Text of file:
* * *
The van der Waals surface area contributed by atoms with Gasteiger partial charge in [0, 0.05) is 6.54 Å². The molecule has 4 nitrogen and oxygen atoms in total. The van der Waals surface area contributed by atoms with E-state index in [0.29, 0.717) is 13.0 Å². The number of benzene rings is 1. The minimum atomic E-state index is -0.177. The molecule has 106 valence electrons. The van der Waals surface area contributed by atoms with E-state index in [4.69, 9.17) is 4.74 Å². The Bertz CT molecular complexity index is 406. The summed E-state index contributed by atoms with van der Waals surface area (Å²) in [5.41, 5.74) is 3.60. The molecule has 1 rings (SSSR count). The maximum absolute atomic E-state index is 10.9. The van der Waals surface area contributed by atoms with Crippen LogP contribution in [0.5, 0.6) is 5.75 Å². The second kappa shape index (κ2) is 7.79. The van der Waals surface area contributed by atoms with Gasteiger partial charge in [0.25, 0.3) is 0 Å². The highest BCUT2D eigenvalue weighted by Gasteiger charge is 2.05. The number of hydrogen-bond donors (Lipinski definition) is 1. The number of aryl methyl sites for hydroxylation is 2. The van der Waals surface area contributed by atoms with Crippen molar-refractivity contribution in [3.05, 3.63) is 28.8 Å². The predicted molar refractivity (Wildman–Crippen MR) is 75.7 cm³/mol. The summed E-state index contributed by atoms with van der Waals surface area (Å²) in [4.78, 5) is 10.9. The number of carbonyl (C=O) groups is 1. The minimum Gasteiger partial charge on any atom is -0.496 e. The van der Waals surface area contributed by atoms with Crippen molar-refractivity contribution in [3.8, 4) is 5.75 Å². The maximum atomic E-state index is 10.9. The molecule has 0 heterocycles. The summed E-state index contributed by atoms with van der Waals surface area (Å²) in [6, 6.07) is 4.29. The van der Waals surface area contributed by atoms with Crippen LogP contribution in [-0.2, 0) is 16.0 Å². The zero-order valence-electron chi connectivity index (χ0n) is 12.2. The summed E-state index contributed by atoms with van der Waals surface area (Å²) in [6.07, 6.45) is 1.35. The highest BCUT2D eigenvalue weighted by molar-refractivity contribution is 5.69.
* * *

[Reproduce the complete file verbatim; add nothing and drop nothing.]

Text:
The van der Waals surface area contributed by atoms with Gasteiger partial charge in [0, 0.05) is 6.54 Å². The molecule has 4 nitrogen and oxygen atoms in total. The van der Waals surface area contributed by atoms with E-state index in [0.29, 0.717) is 13.0 Å². The number of benzene rings is 1. The minimum atomic E-state index is -0.177. The molecule has 106 valence electrons. The van der Waals surface area contributed by atoms with E-state index in [4.69, 9.17) is 4.74 Å². The Bertz CT molecular complexity index is 406. The summed E-state index contributed by atoms with van der Waals surface area (Å²) in [5.41, 5.74) is 3.60. The molecule has 1 rings (SSSR count). The maximum absolute atomic E-state index is 10.9. The van der Waals surface area contributed by atoms with Crippen LogP contribution in [0.5, 0.6) is 5.75 Å². The second kappa shape index (κ2) is 7.79. The van der Waals surface area contributed by atoms with Gasteiger partial charge in [0.25, 0.3) is 0 Å². The highest BCUT2D eigenvalue weighted by Gasteiger charge is 2.05. The number of hydrogen-bond donors (Lipinski definition) is 1. The number of aryl methyl sites for hydroxylation is 2. The van der Waals surface area contributed by atoms with Crippen molar-refractivity contribution in [3.05, 3.63) is 28.8 Å². The predicted molar refractivity (Wildman–Crippen MR) is 75.7 cm³/mol. The summed E-state index contributed by atoms with van der Waals surface area (Å²) in [4.78, 5) is 10.9. The number of carbonyl (C=O) groups is 1. The minimum Gasteiger partial charge on any atom is -0.496 e. The van der Waals surface area contributed by atoms with Crippen molar-refractivity contribution in [3.8, 4) is 5.75 Å². The maximum atomic E-state index is 10.9. The molecule has 0 heterocycles. The summed E-state index contributed by atoms with van der Waals surface area (Å²) in [6, 6.07) is 4.29. The van der Waals surface area contributed by atoms with Crippen LogP contribution in [-0.2, 0) is 16.0 Å². The zero-order valence-electron chi connectivity index (χ0n) is 12.2. The summed E-state index contributed by atoms with van der Waals surface area (Å²) in [6.07, 6.45) is 1.35. The highest BCUT2D eigenvalue weighted by molar-refractivity contribution is 5.69.